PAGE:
The other day I overheard some people discussing Seattle’s $15/hr minimum wage. Their conversation centered around if it would hurt or help the economy, the effect it would have on small business, etcetera. Basically the same bullet points everyone else is mulling over. As I was listening to the conversation it occurred to me that there is a consequence to raising the minimum wage that no one is considering.
Over the past couple of years I’ve come to realize that I get car sick. It’s particularly potent if I read or stare off anywhere but directly ahead for too long. It’s not bad, or at least I’ve never let it get bad, I just get a bit woozy. Before now I either didn’t get car sick or simply didn’t notice that I did. I chalk its development up to aging and shitty genetics.
There is a small part of me that is annoyed about this because I perceive it as a weakness. I worry that other people perceive it as a weakness. But what really bothers me about getting car sick, I mean what makes me loathe and despise and hate that I get carsick, is that my mom gets car sick.
You see, my mom is a loathsome person. The only reason I still call her “mom” is because of convention somewhat dictates I do, and because saying “the one who gave birth to me” is too cumbersome. Whatever credit, respect, or adulation that she earned by birthing me, has long since been used up. I grew up learning to be ashamed of my mom, and in turn learning, albeit irrationally, to be ashamed of myself.
I can deal with getting carsick, it’s manageable, tolerable even. What’s intolerable and infuriating, is that the reason I get carsick is because I share DNA with that loathsome person. As if it weren’t enough to know and have to live with the shame, guilt, and humiliation.
Some of the data presented here is a re-hash of data presented in two other posts: On Licensing and Training and On Nonfatal Firearm Injuries but is presented again here in support of the argument against the VPC’s report.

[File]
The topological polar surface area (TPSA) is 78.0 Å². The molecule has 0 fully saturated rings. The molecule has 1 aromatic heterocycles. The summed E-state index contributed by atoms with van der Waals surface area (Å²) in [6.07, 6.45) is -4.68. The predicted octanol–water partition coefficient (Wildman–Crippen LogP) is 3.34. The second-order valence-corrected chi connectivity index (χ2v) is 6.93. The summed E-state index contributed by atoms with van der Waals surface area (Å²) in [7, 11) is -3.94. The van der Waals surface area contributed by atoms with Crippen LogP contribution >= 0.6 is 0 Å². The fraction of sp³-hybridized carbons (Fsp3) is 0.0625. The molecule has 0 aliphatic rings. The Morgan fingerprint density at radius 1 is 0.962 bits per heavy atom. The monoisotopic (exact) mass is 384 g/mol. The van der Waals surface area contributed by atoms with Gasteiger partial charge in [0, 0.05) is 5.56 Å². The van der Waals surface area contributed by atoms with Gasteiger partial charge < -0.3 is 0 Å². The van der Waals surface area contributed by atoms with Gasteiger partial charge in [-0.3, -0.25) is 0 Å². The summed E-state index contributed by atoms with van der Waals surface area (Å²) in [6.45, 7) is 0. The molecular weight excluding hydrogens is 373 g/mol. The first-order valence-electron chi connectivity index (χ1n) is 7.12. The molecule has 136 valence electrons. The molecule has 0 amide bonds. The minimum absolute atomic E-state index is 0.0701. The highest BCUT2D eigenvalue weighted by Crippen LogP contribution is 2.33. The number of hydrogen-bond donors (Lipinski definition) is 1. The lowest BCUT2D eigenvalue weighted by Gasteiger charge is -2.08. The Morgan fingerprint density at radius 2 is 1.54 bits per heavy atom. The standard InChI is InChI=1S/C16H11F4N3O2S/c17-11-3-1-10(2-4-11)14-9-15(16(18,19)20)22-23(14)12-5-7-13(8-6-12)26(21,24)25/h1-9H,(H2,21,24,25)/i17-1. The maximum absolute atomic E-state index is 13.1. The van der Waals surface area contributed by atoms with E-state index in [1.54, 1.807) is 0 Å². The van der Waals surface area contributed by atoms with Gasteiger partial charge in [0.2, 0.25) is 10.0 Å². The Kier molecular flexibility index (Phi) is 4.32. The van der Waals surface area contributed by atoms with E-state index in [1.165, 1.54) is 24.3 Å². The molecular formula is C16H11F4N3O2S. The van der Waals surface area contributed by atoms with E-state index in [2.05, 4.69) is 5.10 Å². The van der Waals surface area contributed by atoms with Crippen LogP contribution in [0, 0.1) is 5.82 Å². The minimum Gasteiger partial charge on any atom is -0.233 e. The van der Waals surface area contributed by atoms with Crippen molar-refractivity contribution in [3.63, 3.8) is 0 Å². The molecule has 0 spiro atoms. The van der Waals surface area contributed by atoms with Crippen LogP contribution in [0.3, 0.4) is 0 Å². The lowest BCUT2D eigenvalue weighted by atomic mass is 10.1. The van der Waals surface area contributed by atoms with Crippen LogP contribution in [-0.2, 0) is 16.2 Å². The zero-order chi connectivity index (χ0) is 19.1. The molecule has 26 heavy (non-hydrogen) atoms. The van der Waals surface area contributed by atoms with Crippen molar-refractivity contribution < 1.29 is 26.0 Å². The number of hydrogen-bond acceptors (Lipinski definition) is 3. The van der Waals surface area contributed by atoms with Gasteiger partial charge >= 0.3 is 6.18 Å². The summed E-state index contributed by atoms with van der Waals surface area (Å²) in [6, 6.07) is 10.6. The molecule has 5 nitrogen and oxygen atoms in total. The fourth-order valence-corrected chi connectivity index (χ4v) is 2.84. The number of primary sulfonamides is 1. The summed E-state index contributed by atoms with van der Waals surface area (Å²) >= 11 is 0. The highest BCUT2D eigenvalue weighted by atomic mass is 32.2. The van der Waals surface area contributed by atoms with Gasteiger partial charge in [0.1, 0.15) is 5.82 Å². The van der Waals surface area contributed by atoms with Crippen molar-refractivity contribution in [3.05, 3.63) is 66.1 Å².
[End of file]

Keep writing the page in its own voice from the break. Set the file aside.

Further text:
The Violence Policy Center recently released a report in which they compare firearm related deaths to motor vehicle related deaths. The VPC’s conclusion – based on the higher number of firearms related deaths compared to motor vehicle related deaths – is that firearms need to be regulated like cars are.
In my post “On Licensing and Training [guns]” I looked at data from the CDC to see if there really was an epidemic of accidental gun deaths that justified mandated government firearms training. In the post I said that I narrowed my focus to unintentional gun deaths because: “death is the most serious, and least ambiguous type of injury.”
It’s only been a week since Wisconsin passed their concealed carry law and they’ve already made a major change. There is no longer a mandated four-hour training requirement to be issued a concealed carry license. You still have to provide proof that you’ve received training but there is no longer a mandated training length.
Since I’ve never talked about this subject, let me just get this out there so you know where I’m coming from and can stop reading now if you want — I am a staunch supporter of the Second Amendment. I support the individual right to keep and bear arms and to engage in righteous self-defense. I support both concealed carry and open carry (open carry to a degree but I’ll save that for a different post).
Of all the issues this country is facing at the moment, Congress feels that the most important thing to do is reaffirm “In God We Trust” as the official motto of the United States. Yep, glad the House took time out to work on this utter waste of time:
From Concurrent Resolution 13:
Reaffirming ‘‘In God We Trust’’ as the official motto of the United States and supporting and encouraging the public display of the national motto in all public buildings, public schools, and other government institutions.